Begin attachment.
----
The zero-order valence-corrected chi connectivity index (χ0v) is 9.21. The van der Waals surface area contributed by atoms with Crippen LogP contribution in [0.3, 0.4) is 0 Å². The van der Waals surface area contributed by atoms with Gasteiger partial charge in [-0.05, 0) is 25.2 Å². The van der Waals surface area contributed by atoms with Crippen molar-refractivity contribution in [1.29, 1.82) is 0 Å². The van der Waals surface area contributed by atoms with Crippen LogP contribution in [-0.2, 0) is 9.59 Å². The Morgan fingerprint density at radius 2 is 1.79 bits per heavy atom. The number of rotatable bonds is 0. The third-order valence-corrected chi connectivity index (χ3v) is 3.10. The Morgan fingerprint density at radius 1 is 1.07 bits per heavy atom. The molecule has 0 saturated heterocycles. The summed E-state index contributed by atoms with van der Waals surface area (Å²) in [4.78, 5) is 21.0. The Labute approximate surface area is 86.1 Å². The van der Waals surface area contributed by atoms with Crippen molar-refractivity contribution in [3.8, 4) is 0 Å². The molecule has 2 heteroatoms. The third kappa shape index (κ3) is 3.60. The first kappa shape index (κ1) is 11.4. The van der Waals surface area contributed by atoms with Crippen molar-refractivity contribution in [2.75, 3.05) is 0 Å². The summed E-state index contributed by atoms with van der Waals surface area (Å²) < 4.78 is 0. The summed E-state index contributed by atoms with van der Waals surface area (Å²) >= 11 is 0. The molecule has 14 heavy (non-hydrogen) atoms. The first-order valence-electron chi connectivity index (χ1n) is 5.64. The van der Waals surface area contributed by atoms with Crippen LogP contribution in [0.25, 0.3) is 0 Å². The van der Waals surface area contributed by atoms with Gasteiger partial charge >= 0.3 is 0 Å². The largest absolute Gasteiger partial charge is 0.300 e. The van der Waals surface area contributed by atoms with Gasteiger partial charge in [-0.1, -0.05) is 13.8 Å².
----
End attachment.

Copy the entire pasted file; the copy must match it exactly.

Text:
The zero-order valence-corrected chi connectivity index (χ0v) is 9.21. The van der Waals surface area contributed by atoms with Crippen LogP contribution in [0.3, 0.4) is 0 Å². The van der Waals surface area contributed by atoms with Gasteiger partial charge in [-0.05, 0) is 25.2 Å². The van der Waals surface area contributed by atoms with Crippen molar-refractivity contribution in [1.29, 1.82) is 0 Å². The van der Waals surface area contributed by atoms with Crippen LogP contribution in [-0.2, 0) is 9.59 Å². The Morgan fingerprint density at radius 2 is 1.79 bits per heavy atom. The number of rotatable bonds is 0. The third-order valence-corrected chi connectivity index (χ3v) is 3.10. The Morgan fingerprint density at radius 1 is 1.07 bits per heavy atom. The molecule has 0 saturated heterocycles. The summed E-state index contributed by atoms with van der Waals surface area (Å²) in [4.78, 5) is 21.0. The Labute approximate surface area is 86.1 Å². The van der Waals surface area contributed by atoms with Crippen molar-refractivity contribution in [3.8, 4) is 0 Å². The molecule has 2 heteroatoms. The third kappa shape index (κ3) is 3.60. The first kappa shape index (κ1) is 11.4. The van der Waals surface area contributed by atoms with Crippen molar-refractivity contribution in [2.75, 3.05) is 0 Å². The summed E-state index contributed by atoms with van der Waals surface area (Å²) < 4.78 is 0. The summed E-state index contributed by atoms with van der Waals surface area (Å²) >= 11 is 0. The molecule has 14 heavy (non-hydrogen) atoms. The first-order valence-electron chi connectivity index (χ1n) is 5.64. The van der Waals surface area contributed by atoms with Crippen LogP contribution in [0.25, 0.3) is 0 Å². The van der Waals surface area contributed by atoms with Gasteiger partial charge >= 0.3 is 0 Å². The largest absolute Gasteiger partial charge is 0.300 e. The van der Waals surface area contributed by atoms with Gasteiger partial charge in [-0.1, -0.05) is 13.8 Å².